On November 15th, 1946 the Lamar Theatre opened its doors. It has been an anchor of downtown Lamar for over 60 years. Although it was not built during the Art Deco time period, 1920 to 1939, the Lamar's architecture and styling is Art Deco. It has all the indirect lighting, neon, colored floodlights, curved edges and corners, chrome, mirrors, glass blocks, terrazzo flooring, pastel color schemes and murals with flowers and sunbursts that are characteristic of the Art Deco style.
The Lamar Theatre was built by the Atlas Theatre Corporation, a company owned by C.U. "Charlie" Yeager. He owned the Atlas, Atoz and Civic Theatre Corporations. Mr. Yeager hired a prominent Denver architect Charles D. Strong to design and build the Lamar. Mr. Strong designed a number of historically important buildings in the region, including eight buildings in the Sherman Street Historic District of Denver. The Theatre's decorative scheme was laid out for Mr. Yeager in Los Angeles and was executed by a Denver concern. A national publication (Boxoffice Magazine) featured the Lamar for its unique architecture and design in a March 29, 1947 article.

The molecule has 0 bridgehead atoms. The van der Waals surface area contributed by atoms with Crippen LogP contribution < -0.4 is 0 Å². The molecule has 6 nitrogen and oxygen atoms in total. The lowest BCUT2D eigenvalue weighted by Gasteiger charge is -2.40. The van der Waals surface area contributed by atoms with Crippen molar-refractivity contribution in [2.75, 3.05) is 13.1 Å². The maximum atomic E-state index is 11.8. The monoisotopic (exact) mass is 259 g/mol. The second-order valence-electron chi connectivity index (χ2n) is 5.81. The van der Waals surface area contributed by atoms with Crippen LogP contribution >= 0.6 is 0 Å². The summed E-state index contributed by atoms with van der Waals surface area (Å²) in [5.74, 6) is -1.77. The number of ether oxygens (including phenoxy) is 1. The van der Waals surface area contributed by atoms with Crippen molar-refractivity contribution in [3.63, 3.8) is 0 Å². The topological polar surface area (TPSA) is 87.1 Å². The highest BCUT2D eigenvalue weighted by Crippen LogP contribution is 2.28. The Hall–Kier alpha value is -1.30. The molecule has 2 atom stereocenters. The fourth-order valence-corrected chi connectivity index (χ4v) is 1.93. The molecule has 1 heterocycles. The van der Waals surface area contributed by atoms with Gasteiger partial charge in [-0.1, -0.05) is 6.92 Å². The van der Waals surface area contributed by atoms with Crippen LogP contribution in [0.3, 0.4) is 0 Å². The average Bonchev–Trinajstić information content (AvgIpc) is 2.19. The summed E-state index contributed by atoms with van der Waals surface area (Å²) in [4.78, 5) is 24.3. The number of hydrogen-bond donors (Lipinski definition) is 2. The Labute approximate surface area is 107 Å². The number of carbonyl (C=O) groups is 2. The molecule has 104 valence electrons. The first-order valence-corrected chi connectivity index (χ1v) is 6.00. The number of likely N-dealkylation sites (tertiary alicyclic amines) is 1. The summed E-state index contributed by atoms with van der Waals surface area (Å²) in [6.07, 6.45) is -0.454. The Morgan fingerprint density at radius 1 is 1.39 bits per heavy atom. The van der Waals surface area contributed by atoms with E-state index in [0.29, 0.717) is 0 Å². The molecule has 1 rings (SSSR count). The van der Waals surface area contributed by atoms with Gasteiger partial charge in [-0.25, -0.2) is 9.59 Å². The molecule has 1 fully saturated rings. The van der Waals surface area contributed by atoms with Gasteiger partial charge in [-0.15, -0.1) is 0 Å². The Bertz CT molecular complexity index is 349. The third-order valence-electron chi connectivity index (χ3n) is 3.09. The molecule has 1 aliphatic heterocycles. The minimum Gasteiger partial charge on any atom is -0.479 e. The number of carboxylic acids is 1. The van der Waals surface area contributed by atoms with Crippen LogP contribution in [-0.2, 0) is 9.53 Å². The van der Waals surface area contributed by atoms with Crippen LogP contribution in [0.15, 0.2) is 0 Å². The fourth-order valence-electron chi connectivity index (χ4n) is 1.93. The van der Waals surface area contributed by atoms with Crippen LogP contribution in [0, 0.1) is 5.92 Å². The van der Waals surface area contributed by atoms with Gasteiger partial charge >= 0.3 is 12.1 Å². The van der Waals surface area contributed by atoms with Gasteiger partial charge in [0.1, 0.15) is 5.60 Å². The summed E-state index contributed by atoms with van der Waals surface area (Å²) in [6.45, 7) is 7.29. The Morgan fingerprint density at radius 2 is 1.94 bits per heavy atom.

The Lamar was Mr. Yeager's first theatre and remained his "flagship". A longtime theatre manager for Atlas remembers a large photo of the Lamar above Mr. Yeager's desk for many years. Yeager's life story had elements of Horatio Alger. While working for Fox Inter-mountain Theatres as a district manager, Yeager devised the idea for a theatre promotion called "Bank Night". Bank Night "blossomed into an American institution" saving hundreds of theatres from bankruptcy during the depression. He started in the motion picture business as a small boy and eventually had not only theatres but a printing business, neon company, race horses and interest in a Las Vegas casino.
The Theatre was sold in 1979 after Mr. Yeagers death. Over the next 15 years the theatre changed ownership three times. The Lamar is now owned and operated by the Ross family. They purchased the theatre in December 1994.
The Lamar is architecturally unique and is in remarkable condition for its age. Although the theatre has undergone numerous improvements and renovations over the past 20 years, it has retained its historical character and architectural beauty that theatres built today can not approach. The Lamar is the only theatre in the area and has remained highly popular and profitable for over 60 years.
DESIGN AND CONSTRUCTION